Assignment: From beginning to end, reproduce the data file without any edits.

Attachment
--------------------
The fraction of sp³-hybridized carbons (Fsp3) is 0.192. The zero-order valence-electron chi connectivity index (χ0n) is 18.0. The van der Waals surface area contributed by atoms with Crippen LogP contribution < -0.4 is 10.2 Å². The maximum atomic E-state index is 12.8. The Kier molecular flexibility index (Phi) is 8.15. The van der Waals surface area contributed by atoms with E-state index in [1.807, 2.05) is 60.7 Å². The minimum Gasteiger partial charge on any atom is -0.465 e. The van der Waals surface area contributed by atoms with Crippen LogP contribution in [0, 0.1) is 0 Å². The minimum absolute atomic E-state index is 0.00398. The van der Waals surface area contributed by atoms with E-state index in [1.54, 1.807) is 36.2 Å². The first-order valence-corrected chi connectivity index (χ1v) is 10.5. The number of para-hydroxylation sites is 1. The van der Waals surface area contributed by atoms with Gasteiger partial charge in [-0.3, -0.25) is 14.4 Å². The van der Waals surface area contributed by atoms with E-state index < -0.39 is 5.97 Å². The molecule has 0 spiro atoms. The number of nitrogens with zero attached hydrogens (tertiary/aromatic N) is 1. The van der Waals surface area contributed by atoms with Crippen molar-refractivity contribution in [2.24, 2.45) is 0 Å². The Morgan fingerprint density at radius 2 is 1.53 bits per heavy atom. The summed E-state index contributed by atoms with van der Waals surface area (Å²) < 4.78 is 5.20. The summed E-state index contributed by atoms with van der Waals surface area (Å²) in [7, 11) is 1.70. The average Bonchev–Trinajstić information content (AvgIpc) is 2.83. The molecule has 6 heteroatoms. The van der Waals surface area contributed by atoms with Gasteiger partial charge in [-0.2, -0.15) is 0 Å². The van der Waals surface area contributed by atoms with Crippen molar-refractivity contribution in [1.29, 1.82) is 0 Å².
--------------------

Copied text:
The fraction of sp³-hybridized carbons (Fsp3) is 0.192. The zero-order valence-electron chi connectivity index (χ0n) is 18.0. The van der Waals surface area contributed by atoms with Crippen LogP contribution < -0.4 is 10.2 Å². The maximum atomic E-state index is 12.8. The Kier molecular flexibility index (Phi) is 8.15. The van der Waals surface area contributed by atoms with E-state index in [1.807, 2.05) is 60.7 Å². The minimum Gasteiger partial charge on any atom is -0.465 e. The van der Waals surface area contributed by atoms with Crippen LogP contribution in [0, 0.1) is 0 Å². The minimum absolute atomic E-state index is 0.00398. The van der Waals surface area contributed by atoms with E-state index in [1.54, 1.807) is 36.2 Å². The first-order valence-corrected chi connectivity index (χ1v) is 10.5. The number of para-hydroxylation sites is 1. The van der Waals surface area contributed by atoms with Gasteiger partial charge in [-0.3, -0.25) is 14.4 Å². The van der Waals surface area contributed by atoms with E-state index < -0.39 is 5.97 Å². The molecule has 0 spiro atoms. The number of nitrogens with zero attached hydrogens (tertiary/aromatic N) is 1. The van der Waals surface area contributed by atoms with Crippen molar-refractivity contribution in [2.24, 2.45) is 0 Å². The Morgan fingerprint density at radius 2 is 1.53 bits per heavy atom. The summed E-state index contributed by atoms with van der Waals surface area (Å²) < 4.78 is 5.20. The summed E-state index contributed by atoms with van der Waals surface area (Å²) in [7, 11) is 1.70. The average Bonchev–Trinajstić information content (AvgIpc) is 2.83. The molecule has 6 heteroatoms. The van der Waals surface area contributed by atoms with Gasteiger partial charge in [-0.2, -0.15) is 0 Å². The van der Waals surface area contributed by atoms with Crippen molar-refractivity contribution in [1.29, 1.82) is 0 Å².